United States District Court, S.D. Texas, Houston Division
MEMORANDUM AND ORDER
ROSENTHAL, CHIEF UNITED STATES DISTRICT JUDGE
August 2018, Jessie Christian Salgado sued Mike Pompeo, the
Secretary of State, and Kathe Harrell, Acting Director of the
Houston Passport Agency, seeking a declaratory judgment that
he is a United States citizen by birth and entitled to have
the Department of State issue him a passport. (Docket Entry
No. 1 at 9). Salgado also seeks a writ of mandamus ordering
the Department to issue him a passport. (Id. at
8-9). The government moves to partially dismiss the petition,
arguing that Salgado may sue under only 8 U.S.C. §
1503(a), not the other authority that he asserts. (Docket
Entry No. 11 at 1). After a careful review of the petition,
motion, response, record, and applicable law, the court
grants the government's motion. The reasons are explained
in detail below.
Department revoked Salgado's passport on November 18,
2013, on the ground that he was born in Mexico. (Docket Entry
No. 1-1 at 4). In February 2017, Salgado applied for a
passport, which the Department denied in December 2017.
(Id. at 7). The revocation and denial were unlawful,
Salgado alleges, because he was born in Conroe, Texas on
March 8, 1985. (Docket Entry No. 1 at 3). Salgado concedes
that he has a Mexican birth registration dated March 14,
1985, stating that his birthplace is Durango, Mexico.
(Id. at 3, 6). He argues that the Mexican government
invalidated the March 1985 registration and that the State of
Texas issued him a delayed birth certificate in January 2010,
listing his birthplace as Conroe, Texas. (Id. at
3-4). Salgado sued Secretary Pompeo and Director Harrell
under 5 U.S.C. § 701 et seq. (the
Administrative Procedure Act); 8 U.S.C. § 1503(a)
(denial of a citizen's rights and privileges); 22 U.S.C.
§ 211a et seq. (the Passport Act); and 28
U.S.C. §§ 1331 (federal-question jurisdiction),
1361 (the Mandamus Act), 1651 (the All Writs Act), and 2201
(the Declaratory Judgment Act). (Id. at 1). He also
challenges the Department's actions under the Full Faith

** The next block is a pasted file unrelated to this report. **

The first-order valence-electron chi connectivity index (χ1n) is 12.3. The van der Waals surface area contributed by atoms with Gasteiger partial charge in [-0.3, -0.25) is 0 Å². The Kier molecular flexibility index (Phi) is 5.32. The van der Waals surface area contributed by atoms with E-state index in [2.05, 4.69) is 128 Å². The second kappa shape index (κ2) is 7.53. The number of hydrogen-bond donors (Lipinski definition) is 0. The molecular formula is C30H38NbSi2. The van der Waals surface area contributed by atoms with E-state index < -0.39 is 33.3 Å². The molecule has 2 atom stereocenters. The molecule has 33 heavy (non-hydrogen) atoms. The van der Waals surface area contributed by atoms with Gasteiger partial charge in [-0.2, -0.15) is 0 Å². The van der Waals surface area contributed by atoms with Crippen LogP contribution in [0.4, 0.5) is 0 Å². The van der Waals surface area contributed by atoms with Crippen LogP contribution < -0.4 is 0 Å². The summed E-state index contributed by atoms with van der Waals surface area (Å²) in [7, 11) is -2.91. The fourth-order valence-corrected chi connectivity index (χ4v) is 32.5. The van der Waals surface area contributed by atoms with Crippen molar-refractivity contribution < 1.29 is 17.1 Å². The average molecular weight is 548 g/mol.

and Credit Clause and the Tenth and Fourteenth Amendments.
(Id. at 1-2, 7).
government moves to dismiss Salgado's petition in part
under Rule 12(b)(1) of the Federal Rules of Civil Procedure
for lack of subject-matter jurisdiction, and for failure to
state a plausible claim under Rule 12(b)(6). (Docket Entry
No. 11 at 2). The government concedes that Salgado has stated
a claim for citizenship under 8 U.S.C. § 1503(a).
(Id. at 1). The government asserts that the court
lacks jurisdiction to consider the remaining alleged
statutory and constitutional violations, and that Harrell is
an improper party because § 1503(a) allows for actions
only against “the head of [a] department, ” not
subordinate officers. 8 U.S.C. § 1503(a); (Docket Entry
No. 11 at 8).
The Legal Standards
12(b)(1) governs challenges to a court's subject-matter
jurisdiction. “Under Rule 12(b)(1), a claim is properly
dismissed for lack of subject-matter jurisdiction when the
court lacks the statutory or constitutional power to
adjudicate the claim.” In re FEMA Trailer
Formaldehyde Prods. Liab. Litig. (Miss. Plaintiffs), 668
F.3d 281, 286 (5th Cir. 2012) (quotation omitted).
“Courts may dismiss for lack of subject matter
jurisdiction on any one of three different bases: (1) the
complaint alone; (2) the complaint supplemented by undisputed
facts in the record; or (3) the complaint supplemented by
undisputed facts plus the court's resolution of disputed
facts.” Clark v. Tarrant Cty., 798 F.2d 736,
741 (5th Cir. 1986) (citing Williamson v. Tucker,
645 F.2d 404, 413 (5th Cir. 1981)). The plaintiff bears the
burden of demonstrating that subject-matter jurisdiction
exists. See Ramming v. United States, 281 F.3d 158,
161 (5th Cir. 2001). “[A] motion to dismiss for lack of
subject matter jurisdiction should be granted only if it
appears certain that the plaintiff cannot prove any set of
facts in support of his claim that would entitle [the]
plaintiff to relief.” Ramming, 281 F.3d at 161
(citing Home Builders Ass'n of Miss., Inc. v. City of